Reposted from MindShift:
“There’s no teacher at the front,” says Gensler’s Shawn Gehle. “The rooms are like different scenes in a video game. They inspire active learning.
As K–12 schools refocus on team-based, interdisciplinary learning, they are moving away from standardized, teach-to-test programs that assume a one-size-fits-all approach to teaching. Instead, there is a growing awareness that students learn in a variety of ways, and the differences should be supported. The students often learn better by doing it themselves, so teachers are there to facilitate, not just to instruct. Technology is there as a tool and resource, not as a visual aid or talking head.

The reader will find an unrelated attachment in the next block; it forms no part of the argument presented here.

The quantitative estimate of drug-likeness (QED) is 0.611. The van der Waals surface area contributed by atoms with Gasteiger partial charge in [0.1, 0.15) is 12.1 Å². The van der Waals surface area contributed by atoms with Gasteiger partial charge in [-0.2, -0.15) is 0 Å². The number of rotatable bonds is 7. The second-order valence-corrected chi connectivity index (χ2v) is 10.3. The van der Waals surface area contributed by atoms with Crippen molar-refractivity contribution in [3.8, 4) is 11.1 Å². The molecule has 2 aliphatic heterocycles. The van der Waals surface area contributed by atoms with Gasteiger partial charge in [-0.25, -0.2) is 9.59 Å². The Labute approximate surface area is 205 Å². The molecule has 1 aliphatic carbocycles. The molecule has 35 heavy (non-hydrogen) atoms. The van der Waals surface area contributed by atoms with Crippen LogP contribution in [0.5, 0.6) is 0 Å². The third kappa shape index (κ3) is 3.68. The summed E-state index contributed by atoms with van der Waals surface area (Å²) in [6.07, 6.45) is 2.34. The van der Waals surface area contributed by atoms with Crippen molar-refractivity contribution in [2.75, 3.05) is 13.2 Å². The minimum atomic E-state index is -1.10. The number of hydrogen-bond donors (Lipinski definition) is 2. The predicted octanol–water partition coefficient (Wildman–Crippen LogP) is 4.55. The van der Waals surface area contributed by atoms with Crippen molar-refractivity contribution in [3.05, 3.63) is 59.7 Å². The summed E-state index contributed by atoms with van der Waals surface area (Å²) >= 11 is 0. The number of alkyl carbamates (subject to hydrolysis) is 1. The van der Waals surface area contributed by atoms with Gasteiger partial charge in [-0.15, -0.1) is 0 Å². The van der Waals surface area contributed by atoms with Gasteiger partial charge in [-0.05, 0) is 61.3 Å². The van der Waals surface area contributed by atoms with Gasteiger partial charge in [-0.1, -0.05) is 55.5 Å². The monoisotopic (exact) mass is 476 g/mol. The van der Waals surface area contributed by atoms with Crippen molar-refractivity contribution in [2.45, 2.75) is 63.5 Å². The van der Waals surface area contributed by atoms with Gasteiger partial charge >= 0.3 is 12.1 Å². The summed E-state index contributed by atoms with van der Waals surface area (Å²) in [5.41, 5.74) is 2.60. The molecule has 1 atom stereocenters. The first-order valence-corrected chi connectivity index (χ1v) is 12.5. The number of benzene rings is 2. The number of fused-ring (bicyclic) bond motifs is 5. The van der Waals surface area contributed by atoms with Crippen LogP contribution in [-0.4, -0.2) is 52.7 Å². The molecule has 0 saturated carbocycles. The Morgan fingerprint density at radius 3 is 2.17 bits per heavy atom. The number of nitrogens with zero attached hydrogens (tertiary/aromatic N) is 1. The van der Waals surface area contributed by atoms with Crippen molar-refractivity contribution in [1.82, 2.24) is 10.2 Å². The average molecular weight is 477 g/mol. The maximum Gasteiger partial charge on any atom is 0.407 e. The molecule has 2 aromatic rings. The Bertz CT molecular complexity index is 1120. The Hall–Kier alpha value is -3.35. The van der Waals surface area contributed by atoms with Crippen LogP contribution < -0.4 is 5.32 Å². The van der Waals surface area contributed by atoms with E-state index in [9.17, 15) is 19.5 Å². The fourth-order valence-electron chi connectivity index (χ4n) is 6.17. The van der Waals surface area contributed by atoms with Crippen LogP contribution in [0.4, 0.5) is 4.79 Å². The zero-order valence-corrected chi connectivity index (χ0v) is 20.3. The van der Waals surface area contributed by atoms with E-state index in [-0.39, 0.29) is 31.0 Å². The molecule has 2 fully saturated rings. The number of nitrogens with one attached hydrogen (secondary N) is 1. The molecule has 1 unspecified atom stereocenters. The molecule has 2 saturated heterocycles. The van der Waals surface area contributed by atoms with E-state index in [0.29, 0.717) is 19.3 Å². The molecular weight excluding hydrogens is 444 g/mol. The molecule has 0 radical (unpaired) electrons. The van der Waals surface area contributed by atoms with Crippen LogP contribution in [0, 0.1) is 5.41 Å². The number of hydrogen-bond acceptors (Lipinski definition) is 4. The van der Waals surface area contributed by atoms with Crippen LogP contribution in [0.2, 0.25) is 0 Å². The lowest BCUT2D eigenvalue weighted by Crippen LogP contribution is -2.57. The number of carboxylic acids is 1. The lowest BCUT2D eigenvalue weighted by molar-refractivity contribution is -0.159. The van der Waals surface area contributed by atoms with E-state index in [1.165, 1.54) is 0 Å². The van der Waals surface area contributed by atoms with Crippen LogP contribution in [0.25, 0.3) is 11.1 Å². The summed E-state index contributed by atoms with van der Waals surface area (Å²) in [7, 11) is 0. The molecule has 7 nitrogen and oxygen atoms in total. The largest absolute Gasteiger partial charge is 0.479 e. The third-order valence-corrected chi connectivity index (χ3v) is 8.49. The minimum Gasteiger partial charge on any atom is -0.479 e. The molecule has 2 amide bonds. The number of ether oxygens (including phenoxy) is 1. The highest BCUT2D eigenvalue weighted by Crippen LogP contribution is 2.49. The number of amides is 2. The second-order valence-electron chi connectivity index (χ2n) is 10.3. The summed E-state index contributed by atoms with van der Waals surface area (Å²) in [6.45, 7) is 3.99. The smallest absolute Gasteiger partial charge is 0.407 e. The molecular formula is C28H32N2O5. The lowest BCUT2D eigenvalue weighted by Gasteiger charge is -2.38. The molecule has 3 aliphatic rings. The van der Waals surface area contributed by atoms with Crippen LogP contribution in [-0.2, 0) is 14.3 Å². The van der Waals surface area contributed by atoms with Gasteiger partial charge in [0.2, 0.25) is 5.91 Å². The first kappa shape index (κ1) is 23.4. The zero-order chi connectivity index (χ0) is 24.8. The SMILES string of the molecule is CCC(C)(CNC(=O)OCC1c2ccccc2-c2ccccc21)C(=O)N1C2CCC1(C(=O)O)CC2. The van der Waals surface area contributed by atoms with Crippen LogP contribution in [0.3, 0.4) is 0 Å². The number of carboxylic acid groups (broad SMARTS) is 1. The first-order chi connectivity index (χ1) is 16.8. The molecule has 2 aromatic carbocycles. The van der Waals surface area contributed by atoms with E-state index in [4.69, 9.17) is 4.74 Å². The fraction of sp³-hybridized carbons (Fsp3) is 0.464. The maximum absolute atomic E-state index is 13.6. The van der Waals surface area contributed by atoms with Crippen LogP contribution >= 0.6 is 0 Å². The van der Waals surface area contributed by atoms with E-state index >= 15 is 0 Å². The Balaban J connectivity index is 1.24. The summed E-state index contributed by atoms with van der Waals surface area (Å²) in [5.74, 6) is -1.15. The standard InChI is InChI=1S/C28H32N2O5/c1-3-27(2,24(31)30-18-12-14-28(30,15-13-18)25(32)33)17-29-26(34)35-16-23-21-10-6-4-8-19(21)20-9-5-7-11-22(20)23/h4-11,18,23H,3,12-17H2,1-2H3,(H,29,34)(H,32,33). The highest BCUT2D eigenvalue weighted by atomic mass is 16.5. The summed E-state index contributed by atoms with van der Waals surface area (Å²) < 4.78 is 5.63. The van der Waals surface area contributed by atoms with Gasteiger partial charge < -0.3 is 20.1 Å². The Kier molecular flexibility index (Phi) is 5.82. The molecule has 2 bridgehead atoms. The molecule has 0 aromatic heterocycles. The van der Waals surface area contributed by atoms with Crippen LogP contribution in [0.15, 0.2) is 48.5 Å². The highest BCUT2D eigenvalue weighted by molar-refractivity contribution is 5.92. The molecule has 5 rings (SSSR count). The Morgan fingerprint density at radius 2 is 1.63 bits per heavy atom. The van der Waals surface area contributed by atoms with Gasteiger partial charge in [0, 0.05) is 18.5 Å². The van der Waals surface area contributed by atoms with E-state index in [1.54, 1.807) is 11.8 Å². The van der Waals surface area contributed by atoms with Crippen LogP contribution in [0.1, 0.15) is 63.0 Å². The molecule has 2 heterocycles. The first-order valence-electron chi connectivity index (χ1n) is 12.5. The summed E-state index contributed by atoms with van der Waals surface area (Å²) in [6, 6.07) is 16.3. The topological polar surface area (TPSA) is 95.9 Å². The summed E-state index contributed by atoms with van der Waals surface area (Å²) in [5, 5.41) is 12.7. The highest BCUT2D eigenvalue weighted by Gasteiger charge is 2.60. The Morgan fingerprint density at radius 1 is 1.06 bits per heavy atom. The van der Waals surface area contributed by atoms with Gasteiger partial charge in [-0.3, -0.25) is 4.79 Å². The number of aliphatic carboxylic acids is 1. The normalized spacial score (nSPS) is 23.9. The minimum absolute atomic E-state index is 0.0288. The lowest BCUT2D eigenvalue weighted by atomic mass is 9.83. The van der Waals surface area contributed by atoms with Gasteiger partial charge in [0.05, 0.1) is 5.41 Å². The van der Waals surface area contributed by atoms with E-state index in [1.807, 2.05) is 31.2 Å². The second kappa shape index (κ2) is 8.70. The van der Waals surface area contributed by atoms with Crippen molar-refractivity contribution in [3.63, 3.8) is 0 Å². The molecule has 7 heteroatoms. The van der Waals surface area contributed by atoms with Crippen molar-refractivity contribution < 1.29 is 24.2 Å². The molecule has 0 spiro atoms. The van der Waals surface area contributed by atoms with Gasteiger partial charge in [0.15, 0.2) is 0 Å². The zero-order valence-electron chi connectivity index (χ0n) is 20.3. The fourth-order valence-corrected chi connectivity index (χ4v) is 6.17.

When it comes to integrating STEM into classroom space, there are real implications for how teachers interact, says Thaler. “When you put math and science teachers together, they can cross-collaborate on lesson plans. If they’re teaching trigonometry or wave properties in math, they know they have to pull in the physics faculty also.” Schools that embrace STEM end up retraining. “They have to stretch their conception of what’s being taught.” They were inspired by facilities that “let spontaneous collisions happen,” Thaler notes, but the takeaway was less a model than a point of view. Gensler documented it in a paper on STEM education. One of its major findings was that, to succeed, STEM and other interdisciplinary programs need to create propinquity—literally, “nearness” – among their participants.